According to National Geographic, "Fifty-four percent of Icelanders either believe in elves, or say it's possible they exist. Roads have been diverted around boulders where the elves, or álfar in Icelandic, supposedly reside. A former member of parliament even swears his life was saved in a car accident by a family of elves". Who were we to disagree!!!

We'll wrap it up on that note...many more stories and photos will have to wait.  As you can tell, we loved our short trip to Iceland, and very much hope to return, perhaps in winter to see the northern lights.

When we returned, we got the nicest Border Force officer at the random immigration window in Heathrow.  We showed him our passports, quaking in our shoes that he could deny us entry, so soon after using up our previous 6 months.  But he just gave us a big smile, we heard the happy sound of the stamp as he then handed us our passports, and said "Welcome to the UK, enjoy your stay"!!!  YEE-HAH!!!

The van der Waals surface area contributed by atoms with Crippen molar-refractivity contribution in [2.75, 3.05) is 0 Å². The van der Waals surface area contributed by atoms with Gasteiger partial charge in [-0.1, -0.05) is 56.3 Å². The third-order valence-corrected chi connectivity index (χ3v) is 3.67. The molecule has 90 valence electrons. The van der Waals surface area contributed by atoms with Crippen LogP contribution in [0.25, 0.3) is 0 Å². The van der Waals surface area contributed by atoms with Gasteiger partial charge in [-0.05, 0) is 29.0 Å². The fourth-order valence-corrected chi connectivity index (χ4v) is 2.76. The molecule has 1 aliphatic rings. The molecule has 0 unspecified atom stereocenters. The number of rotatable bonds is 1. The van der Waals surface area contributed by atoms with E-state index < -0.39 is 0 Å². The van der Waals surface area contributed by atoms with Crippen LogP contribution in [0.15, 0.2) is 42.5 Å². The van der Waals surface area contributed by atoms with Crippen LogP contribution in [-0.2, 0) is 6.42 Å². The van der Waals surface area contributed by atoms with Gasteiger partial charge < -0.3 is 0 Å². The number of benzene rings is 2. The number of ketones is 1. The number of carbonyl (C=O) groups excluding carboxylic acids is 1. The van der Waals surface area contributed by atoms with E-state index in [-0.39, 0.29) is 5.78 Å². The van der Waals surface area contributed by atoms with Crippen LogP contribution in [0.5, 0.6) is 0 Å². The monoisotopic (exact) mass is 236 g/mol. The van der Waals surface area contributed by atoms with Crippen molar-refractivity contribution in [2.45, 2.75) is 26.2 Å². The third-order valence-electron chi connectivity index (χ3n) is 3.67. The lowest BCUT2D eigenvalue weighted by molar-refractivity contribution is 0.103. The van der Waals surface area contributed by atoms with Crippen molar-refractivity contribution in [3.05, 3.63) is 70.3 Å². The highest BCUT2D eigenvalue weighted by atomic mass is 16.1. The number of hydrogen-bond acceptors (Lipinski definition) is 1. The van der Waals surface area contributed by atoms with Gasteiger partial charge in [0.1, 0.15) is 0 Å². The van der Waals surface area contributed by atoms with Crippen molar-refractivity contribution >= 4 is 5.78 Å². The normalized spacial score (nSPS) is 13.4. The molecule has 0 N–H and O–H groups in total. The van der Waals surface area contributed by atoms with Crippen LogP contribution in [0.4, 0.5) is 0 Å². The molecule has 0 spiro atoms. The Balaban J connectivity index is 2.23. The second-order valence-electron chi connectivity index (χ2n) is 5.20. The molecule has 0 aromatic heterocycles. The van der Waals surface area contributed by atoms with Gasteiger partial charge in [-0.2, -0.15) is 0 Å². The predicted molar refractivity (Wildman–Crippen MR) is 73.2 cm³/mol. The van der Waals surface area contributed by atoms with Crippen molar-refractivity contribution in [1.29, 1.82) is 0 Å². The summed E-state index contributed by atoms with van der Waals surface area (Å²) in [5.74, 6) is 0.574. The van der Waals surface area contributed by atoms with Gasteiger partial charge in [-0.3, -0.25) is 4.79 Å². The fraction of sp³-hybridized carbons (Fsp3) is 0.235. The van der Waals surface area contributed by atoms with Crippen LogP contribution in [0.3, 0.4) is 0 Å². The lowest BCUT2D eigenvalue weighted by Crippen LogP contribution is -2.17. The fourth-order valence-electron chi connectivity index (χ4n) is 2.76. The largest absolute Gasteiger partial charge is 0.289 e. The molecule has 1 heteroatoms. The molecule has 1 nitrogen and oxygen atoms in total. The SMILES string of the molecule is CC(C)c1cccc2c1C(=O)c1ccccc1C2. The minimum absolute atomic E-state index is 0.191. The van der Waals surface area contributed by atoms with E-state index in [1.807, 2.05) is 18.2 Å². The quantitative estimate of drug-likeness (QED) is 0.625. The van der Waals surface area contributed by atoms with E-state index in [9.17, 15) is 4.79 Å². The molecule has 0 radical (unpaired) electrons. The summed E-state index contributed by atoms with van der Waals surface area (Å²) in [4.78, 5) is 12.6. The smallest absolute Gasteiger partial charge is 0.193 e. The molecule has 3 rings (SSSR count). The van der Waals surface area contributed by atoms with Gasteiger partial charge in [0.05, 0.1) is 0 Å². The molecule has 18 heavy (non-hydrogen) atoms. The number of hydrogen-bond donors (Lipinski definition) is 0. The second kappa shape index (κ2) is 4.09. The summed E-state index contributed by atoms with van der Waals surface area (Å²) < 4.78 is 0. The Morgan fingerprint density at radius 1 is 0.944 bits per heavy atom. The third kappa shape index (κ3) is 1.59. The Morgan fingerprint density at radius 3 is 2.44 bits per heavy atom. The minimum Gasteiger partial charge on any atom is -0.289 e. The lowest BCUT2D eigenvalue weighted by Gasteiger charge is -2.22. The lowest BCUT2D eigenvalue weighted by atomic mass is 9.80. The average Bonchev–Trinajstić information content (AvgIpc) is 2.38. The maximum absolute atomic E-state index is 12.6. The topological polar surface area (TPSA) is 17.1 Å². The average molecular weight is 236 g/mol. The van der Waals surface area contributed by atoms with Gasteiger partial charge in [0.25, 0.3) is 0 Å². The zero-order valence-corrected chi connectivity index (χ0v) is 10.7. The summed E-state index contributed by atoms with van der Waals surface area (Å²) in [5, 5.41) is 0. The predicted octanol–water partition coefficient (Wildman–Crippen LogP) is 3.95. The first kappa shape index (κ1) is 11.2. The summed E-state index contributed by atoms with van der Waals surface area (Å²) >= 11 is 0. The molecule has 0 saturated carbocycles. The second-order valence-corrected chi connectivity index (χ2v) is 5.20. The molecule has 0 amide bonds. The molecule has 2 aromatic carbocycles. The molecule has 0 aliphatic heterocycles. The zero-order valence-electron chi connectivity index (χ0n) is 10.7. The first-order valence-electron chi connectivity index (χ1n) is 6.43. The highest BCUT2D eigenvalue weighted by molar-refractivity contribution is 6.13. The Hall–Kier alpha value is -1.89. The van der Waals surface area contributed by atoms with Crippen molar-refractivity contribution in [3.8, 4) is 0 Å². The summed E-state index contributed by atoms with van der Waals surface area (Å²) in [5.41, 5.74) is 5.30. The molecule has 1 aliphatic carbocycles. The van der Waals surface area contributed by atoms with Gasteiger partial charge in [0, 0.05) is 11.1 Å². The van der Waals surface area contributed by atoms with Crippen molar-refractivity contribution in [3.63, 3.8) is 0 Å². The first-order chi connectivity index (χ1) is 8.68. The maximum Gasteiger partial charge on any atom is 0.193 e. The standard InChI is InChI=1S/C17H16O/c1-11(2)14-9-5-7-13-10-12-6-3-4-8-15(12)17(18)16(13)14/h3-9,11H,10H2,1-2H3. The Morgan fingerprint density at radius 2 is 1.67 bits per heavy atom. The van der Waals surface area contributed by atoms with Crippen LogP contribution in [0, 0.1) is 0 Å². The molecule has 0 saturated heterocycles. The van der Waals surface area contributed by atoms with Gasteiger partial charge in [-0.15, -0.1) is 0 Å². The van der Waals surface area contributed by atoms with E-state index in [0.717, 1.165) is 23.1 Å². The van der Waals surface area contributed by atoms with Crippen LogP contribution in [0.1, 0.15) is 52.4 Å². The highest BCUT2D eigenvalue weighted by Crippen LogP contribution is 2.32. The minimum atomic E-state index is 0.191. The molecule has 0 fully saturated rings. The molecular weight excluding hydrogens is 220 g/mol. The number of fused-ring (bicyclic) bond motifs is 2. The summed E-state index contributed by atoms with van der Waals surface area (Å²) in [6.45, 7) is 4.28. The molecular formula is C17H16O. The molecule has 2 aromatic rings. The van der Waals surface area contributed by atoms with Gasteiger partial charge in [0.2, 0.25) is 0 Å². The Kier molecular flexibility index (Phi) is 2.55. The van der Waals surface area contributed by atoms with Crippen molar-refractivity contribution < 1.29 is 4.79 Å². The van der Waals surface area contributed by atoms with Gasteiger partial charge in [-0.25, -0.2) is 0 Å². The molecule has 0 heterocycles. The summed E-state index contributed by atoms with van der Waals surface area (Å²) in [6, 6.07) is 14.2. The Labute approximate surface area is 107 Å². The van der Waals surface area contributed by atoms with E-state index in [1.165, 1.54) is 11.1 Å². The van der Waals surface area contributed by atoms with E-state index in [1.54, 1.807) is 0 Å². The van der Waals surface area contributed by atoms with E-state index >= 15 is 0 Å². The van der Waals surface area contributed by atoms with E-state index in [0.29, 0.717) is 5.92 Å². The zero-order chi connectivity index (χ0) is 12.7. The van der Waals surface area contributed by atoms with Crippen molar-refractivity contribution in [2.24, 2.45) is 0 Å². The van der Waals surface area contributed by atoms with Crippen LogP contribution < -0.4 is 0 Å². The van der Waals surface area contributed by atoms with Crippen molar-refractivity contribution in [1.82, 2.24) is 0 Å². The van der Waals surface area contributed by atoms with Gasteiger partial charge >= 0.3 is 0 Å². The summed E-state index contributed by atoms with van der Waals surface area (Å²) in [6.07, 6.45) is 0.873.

We returned to Bravo, safe and happily waiting for us at the terrific Ardfern Yacht Center near Oban.  We've been taking it slow for a bit, as Cindi reinjured an old shoulder injury, while on one of our hikes.  It seems to be slowly improving, so we're meandering south in Scotland, now on Islay.  (Can you say "W-H-I-S-K-Y???)

The plan is to head down the west coast of Ireland next, as we need to be back in France on September 1 for a few weeks of boat work by the Boreal team, before heading to Spain/Portugal, the Canary Islands, and Cape Verde to await the new year, when we'll look for a weather window to cross the Atlantic.  To where?  Who knows.....it all depends on Covid at this point....what's open, what's closed!.....stay tuned.

No comments:

Post a Comment